To declare the class. you must create a new class and name it LogStyleSelector and add this code:

public class LogStyleSelector : StyleSelector
{
    public Style VerboseStyle { get; set; }
    public Style DebugStyle { get; set; }
    public Style InformationStyle { get; set; }
    public Style WarningStyle { get; set; }
    public Style ErrorStyle { get; set; }
    public Style FatalStyle { get; set; }
    protected override Style SelectStyleCore(object item, DependencyObject container)
    {
        var logEvent = item as LogEvent;
        if (logEvent == null)
            return null;

        switch (logEvent.Level)
        {
            case LogEventLevel.Verbose:
                return VerboseStyle;
            case LogEventLevel.Debug:
                return DebugStyle;
            case LogEventLevel.Information:
                return InformationStyle;
            case LogEventLevel.Warning:
                return WarningStyle;
            case LogEventLevel.Error:
                return ErrorStyle;
            case LogEventLevel.Fatal:
                return FatalStyle;
            default:
                return null;
        }
    }
}

In this class, I have declared six Style properties, each one pointing to a log message level. These properties will be filled in the xaml files with the styles wanted for each kind of message. Then, in  SelectStyleCore, we get the level for the current item and return the corresponding style.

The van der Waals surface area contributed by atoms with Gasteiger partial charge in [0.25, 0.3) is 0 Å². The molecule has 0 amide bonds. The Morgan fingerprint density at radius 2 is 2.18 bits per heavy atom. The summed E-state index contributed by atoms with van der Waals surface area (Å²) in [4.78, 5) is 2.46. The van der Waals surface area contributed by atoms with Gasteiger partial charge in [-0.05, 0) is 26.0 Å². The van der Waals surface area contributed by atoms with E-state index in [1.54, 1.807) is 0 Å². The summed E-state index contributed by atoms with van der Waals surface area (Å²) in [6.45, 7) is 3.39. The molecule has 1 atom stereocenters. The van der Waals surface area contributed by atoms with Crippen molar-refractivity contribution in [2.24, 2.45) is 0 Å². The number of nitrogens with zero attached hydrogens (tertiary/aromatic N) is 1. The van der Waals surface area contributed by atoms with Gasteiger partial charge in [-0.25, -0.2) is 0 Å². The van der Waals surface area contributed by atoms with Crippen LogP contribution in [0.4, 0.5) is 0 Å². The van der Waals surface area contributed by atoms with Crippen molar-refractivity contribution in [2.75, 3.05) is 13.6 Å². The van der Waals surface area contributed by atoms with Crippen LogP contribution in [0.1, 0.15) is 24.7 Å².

In Log.xaml we must declare the selector and the six styles in the Resources section:

<UserControl.Resources>
    <l:LogStyleSelector x:Key="LogStyleSelector" >
        <l:LogStyleSelector.VerboseStyle>
            <Style TargetType="ListViewItem">
                <Setter Property="Background" Value="Beige" />
            </Style>
        </l:LogStyleSelector.VerboseStyle>
        <l:LogStyleSelector.DebugStyle>
            <Style TargetType="ListViewItem">
                <Setter Property="Background" Value="LightGreen" />
            </Style>
        </l:LogStyleSelector.DebugStyle>
        <l:LogStyleSelector.InformationStyle>
            <Style TargetType="ListViewItem">
                <Setter Property="Background" Value="Green" />
                <Setter Property="Foreground" Value="White" />
            </Style>
        </l:LogStyleSelector.InformationStyle>
        <l:LogStyleSelector.WarningStyle>
            <Style TargetType="ListViewItem">